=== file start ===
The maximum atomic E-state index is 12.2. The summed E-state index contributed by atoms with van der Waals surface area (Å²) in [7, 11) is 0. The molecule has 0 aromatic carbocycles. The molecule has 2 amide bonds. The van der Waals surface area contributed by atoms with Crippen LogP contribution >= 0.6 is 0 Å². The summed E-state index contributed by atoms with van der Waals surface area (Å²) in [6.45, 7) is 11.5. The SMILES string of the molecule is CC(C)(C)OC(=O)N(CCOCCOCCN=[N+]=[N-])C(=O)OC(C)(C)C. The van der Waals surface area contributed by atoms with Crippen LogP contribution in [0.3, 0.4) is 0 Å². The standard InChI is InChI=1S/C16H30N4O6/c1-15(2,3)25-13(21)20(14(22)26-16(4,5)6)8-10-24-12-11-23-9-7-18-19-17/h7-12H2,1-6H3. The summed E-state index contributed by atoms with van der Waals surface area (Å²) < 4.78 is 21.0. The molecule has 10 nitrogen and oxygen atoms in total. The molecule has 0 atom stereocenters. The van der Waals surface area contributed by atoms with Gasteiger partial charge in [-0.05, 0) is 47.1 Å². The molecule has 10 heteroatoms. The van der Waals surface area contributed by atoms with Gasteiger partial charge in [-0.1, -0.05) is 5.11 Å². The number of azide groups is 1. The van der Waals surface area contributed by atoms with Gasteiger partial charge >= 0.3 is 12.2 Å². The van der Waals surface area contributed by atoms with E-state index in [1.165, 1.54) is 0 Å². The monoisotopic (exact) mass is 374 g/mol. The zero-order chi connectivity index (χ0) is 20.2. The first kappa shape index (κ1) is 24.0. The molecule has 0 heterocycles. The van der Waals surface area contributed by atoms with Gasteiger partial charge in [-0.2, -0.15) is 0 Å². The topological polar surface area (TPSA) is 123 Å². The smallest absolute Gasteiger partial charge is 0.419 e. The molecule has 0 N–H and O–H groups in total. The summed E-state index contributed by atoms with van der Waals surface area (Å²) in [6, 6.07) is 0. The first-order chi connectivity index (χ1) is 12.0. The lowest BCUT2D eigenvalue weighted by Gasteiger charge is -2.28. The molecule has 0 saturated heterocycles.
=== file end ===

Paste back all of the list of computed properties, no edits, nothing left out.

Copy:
The maximum atomic E-state index is 12.2. The summed E-state index contributed by atoms with van der Waals surface area (Å²) in [7, 11) is 0. The molecule has 0 aromatic carbocycles. The molecule has 2 amide bonds. The van der Waals surface area contributed by atoms with Crippen LogP contribution >= 0.6 is 0 Å². The summed E-state index contributed by atoms with van der Waals surface area (Å²) in [6.45, 7) is 11.5. The SMILES string of the molecule is CC(C)(C)OC(=O)N(CCOCCOCCN=[N+]=[N-])C(=O)OC(C)(C)C. The van der Waals surface area contributed by atoms with Crippen LogP contribution in [0.3, 0.4) is 0 Å². The standard InChI is InChI=1S/C16H30N4O6/c1-15(2,3)25-13(21)20(14(22)26-16(4,5)6)8-10-24-12-11-23-9-7-18-19-17/h7-12H2,1-6H3. The summed E-state index contributed by atoms with van der Waals surface area (Å²) < 4.78 is 21.0. The molecule has 10 nitrogen and oxygen atoms in total. The molecule has 0 atom stereocenters. The van der Waals surface area contributed by atoms with Gasteiger partial charge in [-0.05, 0) is 47.1 Å². The molecule has 10 heteroatoms. The van der Waals surface area contributed by atoms with Gasteiger partial charge in [-0.1, -0.05) is 5.11 Å². The number of azide groups is 1. The van der Waals surface area contributed by atoms with Gasteiger partial charge >= 0.3 is 12.2 Å². The van der Waals surface area contributed by atoms with E-state index in [1.165, 1.54) is 0 Å². The monoisotopic (exact) mass is 374 g/mol. The zero-order chi connectivity index (χ0) is 20.2. The first kappa shape index (κ1) is 24.0. The molecule has 0 heterocycles. The van der Waals surface area contributed by atoms with Gasteiger partial charge in [-0.2, -0.15) is 0 Å². The topological polar surface area (TPSA) is 123 Å². The smallest absolute Gasteiger partial charge is 0.419 e. The molecule has 0 N–H and O–H groups in total. The summed E-state index contributed by atoms with van der Waals surface area (Å²) in [6, 6.07) is 0. The first-order chi connectivity index (χ1) is 12.0. The lowest BCUT2D eigenvalue weighted by Gasteiger charge is -2.28. The molecule has 0 saturated heterocycles.